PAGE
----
This article first appeared in Aerospace Daily & Defense Report.
The U.S. Navy is looking at building an alternative deckhouse for DDG-1002, the final proposed Zumwalt-class destroyer.
The current Zumwalt deckhouse is uniquely designed and constructed of composite materials at a special facility owned and operated by Ingalls Shipbuilding, a Huntington Ingalls Industries (HII) unit.
Indeed, the special deckhouse has been one of the main selling points for the Zumwalt, with its specially designed composite construction that the Navy has touted as cutting down on weight and bolstering the ship's stealth.
Weighing in at 900 tons and bigger than half a football field, the deckhouse packs the ship's bridge, radars, antennas and intake/exhaust systems into a structure designed to provide a significantly smaller radar cross-section than any other ship in today's fleet.
But in a Jan. 3 solicitation, Naval Sea Systems Command (Navsea) says it “has a potential requirement for design and construction of a steel deckhouse and hangar superstructure, and aft peripheral vertical launching system (PVLS) modules for DDG-1002. This requirement will be solicited without full and open competition … from the only two sources in the Navy's destroyer shipbuilding industrial base: Bath Iron Works (BIW) … and Ingalls Shipbuilding.”
HII officials declined to discuss the solicitation specifically, but they note that it comes just as the Navy and Ingalls have begun negotiations on building the ship's deckhouse.
The Navy solicitation says, “This limited competitive procurement is an alternative to construction of composite deckhouse, composite hangar and aft PVLS for DDG-1002 by Ingalls … in the event a contract is not awarded non-competitively to Ingalls.”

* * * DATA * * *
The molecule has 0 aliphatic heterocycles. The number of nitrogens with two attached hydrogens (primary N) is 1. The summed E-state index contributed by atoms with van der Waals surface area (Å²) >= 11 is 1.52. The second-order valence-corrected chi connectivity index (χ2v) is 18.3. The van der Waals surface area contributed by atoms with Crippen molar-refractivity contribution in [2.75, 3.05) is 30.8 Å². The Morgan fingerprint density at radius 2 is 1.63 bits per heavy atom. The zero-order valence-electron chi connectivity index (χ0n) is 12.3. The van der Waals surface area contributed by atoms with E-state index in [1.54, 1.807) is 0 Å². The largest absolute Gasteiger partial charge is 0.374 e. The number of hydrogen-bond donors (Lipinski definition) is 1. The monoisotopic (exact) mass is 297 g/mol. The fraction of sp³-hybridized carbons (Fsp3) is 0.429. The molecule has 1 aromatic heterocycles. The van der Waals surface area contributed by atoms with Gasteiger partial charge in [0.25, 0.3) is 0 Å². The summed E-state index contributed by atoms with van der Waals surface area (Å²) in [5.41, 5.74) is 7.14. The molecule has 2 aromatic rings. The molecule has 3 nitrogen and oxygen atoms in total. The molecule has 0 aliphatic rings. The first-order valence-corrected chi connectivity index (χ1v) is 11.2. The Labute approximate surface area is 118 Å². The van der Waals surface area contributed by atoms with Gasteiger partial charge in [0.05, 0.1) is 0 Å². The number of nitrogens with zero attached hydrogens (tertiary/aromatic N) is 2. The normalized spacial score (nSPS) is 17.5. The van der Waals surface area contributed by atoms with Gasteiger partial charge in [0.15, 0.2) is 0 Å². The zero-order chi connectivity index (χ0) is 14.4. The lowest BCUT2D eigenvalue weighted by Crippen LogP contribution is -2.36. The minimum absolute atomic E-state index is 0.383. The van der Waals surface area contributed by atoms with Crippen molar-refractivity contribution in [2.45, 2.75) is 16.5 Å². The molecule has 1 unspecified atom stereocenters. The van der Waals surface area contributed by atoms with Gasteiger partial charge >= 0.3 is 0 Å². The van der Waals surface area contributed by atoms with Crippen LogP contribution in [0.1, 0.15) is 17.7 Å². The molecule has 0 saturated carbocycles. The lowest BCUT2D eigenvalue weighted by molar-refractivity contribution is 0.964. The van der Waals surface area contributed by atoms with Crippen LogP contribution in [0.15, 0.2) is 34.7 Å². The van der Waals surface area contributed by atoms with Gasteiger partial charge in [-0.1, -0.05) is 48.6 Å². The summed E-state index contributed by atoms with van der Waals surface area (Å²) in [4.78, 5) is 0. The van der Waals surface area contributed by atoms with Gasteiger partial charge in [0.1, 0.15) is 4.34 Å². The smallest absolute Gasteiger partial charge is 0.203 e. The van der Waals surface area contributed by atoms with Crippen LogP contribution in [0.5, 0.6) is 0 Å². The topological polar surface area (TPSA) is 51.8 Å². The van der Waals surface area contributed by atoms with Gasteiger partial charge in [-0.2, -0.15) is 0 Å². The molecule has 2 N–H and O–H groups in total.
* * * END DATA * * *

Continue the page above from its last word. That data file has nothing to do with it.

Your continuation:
Navsea spokesman Christopher Johnson says, “The notice was published as part of a risk-reduction strategy to provide the DDG-1002 composite deckhouse, composite hangar and steel aft peripheral vertical launching system to support the ship construction schedule.
BIW and HII will be given the opportunity to compete in a limited competition for the production of the components should the Navy and HII be unable to reach an affordable, fair and reasonable price for the DDG-1002 composite and steel components. Deckhouse construction material has no impact on the stealth characteristics of the ship.”
Ingalls is building the composite deckhouse and hangar for the DDG-1000 class at the company's Composite Center of Excellence in Gulfport, Miss.
Made almost exclusively using cored composite construction processes, the deckhouse and hangar take full advantage of the properties of carbon fiber materials and balsa wood cores.
When cured, the composite structure is as strong as steel but requires little maintenance and is very lightweight.
These attributes reduce maintenance costs over the lifespan of the ship due to its corrosion resistance in the marine environment and allow for improved hull stability, more payload and increased ship speeds, the company contends. The Gulfport facility also builds composite masts for the Navy's LPD-17 San Antonio class of amphibious ships.